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Tips for Facilitating Groups or Meetings

Prepared by Vicki Stasch, Management Consultant

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Facilitator/Leader’s Role

  • Establish and adhere to a time line
  • Be a neutral person for the group
  • Listen and clarify issues within the group
  • Listen twice as much as you talk-your role is to engage and direct the people not to tell or talk
  • Solicit input from everyone
  • Discourage domineering or judgmental behavior
  • Keep the discussion flowing and on focus
  • Offer your input at the end/at the beginning only if the group is struggling

Monitor Role

  • Helps facilitator by reminding of time lines
  • Signals the group when ground rules are violated-ground rules are posted
  • Reminding the facilitator when everyone has not had input
  • Is a second set of eyes and ears to insure the meeting flows well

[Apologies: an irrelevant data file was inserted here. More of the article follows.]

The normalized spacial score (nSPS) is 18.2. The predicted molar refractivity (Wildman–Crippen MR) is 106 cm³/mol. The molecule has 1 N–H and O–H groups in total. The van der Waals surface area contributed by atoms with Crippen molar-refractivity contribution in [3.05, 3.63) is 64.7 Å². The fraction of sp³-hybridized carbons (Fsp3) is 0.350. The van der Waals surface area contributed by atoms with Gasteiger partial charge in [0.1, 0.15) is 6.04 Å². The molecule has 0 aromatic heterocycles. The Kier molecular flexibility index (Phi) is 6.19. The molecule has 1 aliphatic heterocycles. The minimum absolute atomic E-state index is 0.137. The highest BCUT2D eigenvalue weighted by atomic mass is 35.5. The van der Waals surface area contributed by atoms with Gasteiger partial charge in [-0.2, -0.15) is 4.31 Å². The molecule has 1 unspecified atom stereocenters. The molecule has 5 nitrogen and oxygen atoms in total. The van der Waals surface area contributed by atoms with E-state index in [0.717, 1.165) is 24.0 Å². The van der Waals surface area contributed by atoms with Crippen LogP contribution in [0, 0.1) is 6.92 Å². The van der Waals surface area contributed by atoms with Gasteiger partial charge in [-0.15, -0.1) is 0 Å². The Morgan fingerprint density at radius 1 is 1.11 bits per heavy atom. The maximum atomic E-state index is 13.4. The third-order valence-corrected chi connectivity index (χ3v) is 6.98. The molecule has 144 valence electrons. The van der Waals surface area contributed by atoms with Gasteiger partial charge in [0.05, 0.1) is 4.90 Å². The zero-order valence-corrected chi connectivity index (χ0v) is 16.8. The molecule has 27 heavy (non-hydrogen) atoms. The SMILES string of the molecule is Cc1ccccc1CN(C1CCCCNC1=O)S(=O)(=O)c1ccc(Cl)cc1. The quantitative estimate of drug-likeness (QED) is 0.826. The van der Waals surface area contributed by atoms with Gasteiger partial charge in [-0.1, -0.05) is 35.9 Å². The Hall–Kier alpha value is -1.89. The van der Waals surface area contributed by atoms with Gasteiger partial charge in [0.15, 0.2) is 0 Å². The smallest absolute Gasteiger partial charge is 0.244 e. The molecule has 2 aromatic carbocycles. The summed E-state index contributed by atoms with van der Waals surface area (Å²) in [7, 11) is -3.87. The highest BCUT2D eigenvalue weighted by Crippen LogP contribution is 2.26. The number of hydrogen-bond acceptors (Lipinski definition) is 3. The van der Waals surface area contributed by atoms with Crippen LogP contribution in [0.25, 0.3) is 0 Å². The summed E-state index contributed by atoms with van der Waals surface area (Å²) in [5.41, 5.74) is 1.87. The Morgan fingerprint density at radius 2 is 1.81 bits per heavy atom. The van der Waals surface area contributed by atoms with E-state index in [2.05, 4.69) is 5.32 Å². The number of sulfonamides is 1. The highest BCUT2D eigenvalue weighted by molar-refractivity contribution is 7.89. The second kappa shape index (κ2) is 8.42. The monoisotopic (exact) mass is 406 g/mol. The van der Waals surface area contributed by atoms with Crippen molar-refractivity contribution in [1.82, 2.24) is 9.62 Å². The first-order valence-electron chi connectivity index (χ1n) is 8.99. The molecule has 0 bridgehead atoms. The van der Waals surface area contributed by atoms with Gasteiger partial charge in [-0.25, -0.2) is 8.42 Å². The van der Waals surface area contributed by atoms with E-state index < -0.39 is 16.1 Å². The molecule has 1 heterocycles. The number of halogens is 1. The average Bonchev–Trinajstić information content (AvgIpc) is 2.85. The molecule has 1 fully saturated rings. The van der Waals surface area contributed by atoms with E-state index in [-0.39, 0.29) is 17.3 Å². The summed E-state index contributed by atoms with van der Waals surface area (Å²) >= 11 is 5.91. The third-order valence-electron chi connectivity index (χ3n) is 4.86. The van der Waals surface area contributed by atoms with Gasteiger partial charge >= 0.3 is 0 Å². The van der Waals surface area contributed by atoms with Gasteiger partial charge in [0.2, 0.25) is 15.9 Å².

Tips for Facilitating

  • Arrive early to set up room and materials, post the agenda and to greet people.
  • Always have writing boards/markers. A lap top computer helps.
  • Start session on time with introductions, purpose of session, agenda review and clarifying your role.
  • Set or review ground rules or code of conduct with the group plus the mechanism to monitor
  • To start a discussion, write a question(s) on a board and ask the group in pairs to respond.
  • Use small group discussions (3-7 people) to get everyone participating.
  • Use structured Brainstorming to gather a lot of information quickly: go around room asking for each person’s brief ideas which are recorded
  • Use consensus building to get everyone’s agreement on a decision, outcome. Consensus is “we can live with this”, not necessarily “we all agree”
  • Have group members write prior to verbal discussion: post-it notes, 3x5 cards, on posted paper pads.
  • Use video tape(s) as a tool to get group focused
  • To manage the long-winded or domineering members, refer to ground rules or ask them to summarize in ten words or less.
  • To involve the silent members, use small groups or pairings.
  • To get everyone’s input, pose the question then move “round robin” around the room asking for each person’s input in 20 words (or 1 minute each).

Meeting Follow up

  • Keep notes of the actions and agreements with dates assigned
  • Address unresolved issues and agendize for next meeting
  • Summarize or offer meeting closure
  • Ask participants about what worked and did not
  • Insure notes or minutes are distributed